SIA taps digital technology to understand customers' needs, improve company operations

Speaking at the launch, Mr S. Iswaran, Minister for Trade and Industry (Industry), said that "digitalisation is transforming if not disrupting industries, and catalysing new growth areas", including in the aviation and aerospace industries.
Speaking at the launch, Mr S. Iswaran, Minister for Trade and Industry (Industry), said that "digitalisation is transforming if not disrupting industries, and catalysing new growth areas", including in the aviation and aerospace industries.ST PHOTO: KARAMJIT KAUR

SINGAPORE - Singapore Airlines (SIA) is using digital technology to get to know its customers better as it goes all out to reclaim its position as the world’s best carrier. 

It is leveraging digital platforms and technology to learn more about customers’ habits, preferences and travel patterns, said SIA’s chief executive officer Goh Choon Phong. 

“As we get to know the experiences of our customers on board better, we are now able to serve them in ways which they like. We now know better their favourite drinks, their favourite reading materials, and more.” 

Speaking at the launch of SIA’s Digital Innovation Blueprint on Monday (Jan 29), Mr Goh said SIA is also working with its partners to better understand customers’ travel patterns by using data analytics. 

So instead of sending out promotions via mass e-mails, for example, the airline is able to be more targeted, he said.

The effort is part of the airline’s three-year digital masterplan - its biggest technology initiative to date - as it faces intense challenges that have eroded its profits and affected its ranking among travellers.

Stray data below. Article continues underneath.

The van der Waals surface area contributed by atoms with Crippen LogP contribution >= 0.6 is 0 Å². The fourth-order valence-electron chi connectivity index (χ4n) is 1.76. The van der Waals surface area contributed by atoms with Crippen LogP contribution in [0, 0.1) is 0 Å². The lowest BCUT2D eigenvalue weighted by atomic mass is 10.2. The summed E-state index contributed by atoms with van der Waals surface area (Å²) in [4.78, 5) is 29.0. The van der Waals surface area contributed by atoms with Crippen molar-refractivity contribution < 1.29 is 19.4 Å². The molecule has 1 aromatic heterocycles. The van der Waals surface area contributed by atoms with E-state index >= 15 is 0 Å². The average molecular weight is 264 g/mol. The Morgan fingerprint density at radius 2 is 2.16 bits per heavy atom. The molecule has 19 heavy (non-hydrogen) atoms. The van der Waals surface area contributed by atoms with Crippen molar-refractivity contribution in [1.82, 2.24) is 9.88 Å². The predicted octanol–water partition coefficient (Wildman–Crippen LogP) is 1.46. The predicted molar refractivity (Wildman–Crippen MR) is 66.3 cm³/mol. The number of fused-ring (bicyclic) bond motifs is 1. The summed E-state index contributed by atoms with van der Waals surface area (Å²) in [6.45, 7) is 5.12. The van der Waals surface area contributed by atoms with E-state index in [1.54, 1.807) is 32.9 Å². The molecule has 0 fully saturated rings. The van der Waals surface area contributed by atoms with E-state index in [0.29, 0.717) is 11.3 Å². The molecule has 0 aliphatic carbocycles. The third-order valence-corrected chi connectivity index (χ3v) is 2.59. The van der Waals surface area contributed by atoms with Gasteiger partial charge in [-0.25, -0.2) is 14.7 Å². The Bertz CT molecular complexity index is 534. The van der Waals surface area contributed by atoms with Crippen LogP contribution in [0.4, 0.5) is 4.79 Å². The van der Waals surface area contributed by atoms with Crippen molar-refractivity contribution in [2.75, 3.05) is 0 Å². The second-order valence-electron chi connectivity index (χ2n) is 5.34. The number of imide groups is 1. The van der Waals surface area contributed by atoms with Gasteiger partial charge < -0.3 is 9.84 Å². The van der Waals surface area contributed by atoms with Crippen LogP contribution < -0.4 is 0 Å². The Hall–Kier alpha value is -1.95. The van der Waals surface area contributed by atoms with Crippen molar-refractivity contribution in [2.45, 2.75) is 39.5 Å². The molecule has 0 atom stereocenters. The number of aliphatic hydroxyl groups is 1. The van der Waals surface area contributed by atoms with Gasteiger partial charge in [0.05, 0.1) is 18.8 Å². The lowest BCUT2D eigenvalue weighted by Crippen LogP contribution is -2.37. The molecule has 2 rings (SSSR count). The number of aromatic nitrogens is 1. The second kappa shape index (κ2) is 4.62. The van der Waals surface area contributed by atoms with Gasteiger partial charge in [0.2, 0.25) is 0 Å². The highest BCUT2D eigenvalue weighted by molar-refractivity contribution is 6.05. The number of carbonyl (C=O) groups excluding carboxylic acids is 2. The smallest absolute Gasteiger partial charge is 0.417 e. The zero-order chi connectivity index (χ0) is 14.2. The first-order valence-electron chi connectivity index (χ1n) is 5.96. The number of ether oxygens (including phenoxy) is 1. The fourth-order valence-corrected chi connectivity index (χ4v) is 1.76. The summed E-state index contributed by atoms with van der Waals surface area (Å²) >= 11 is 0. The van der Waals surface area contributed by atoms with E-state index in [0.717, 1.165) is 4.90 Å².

Under the plan, SIA will tap digital technology in various areas - from customer service, company operations and processes, to aircraft maintenance and repair.  

 
 
It will also use data analytics in recruitment to hire staff who are “more attuned” to passenger service, said Mr Goh. 
 
To encourage more ideas and innovation, SIA is asking staff for suggestions on how to improve current processes and procedures across the business - with the bar set low to encourage as many ideas as possible.
 
Staff whose ideas are selected will be given $5,000 and time off from work to develop their ideas, Mr Goh said.
 
He acknowledged that the flip side of this effort is that there will be mistakes. “If we want 100 per cent certainty before we do anything, I don’t think that can be done.”
 
He said: “We will have to accept that some of the ideas being explored will not work and when that happens, we will have to learn quickly and move on.”
 
SIA is also collaborating with government agencies and the National University of Singapore (NUS) to use digital technology to build new capabilities that will benefit both consumers and the airline itself.
 
For instance, it is working with the Agency for Science, Technology and Research (A*Star) to develop a way to predict when critical parts of aircraft need to be fixed or replaced.  Work has started on A-380 aircraft parts and this will be progressively extended to other aircraft types in SIA’s fleet.
 
SIA is also working with the Civil Aviation Authority of Singapore and the Economic Development Board on its digital journey.
 
Speaking at the launch at the SIA Training Centre, Mr S. Iswaran, Minister for Trade and Industry (Industry), said that “digitalisation is transforming, if not disrupting, industries and catalysing new growth areas”, including in the aviation and aerospace industries.
 
“And we are likely to see a significant impact across the value chain – from customer service and airline operations, to aircraft manufacturing and maintenance, repair and overhaul,” said Mr Iswaran.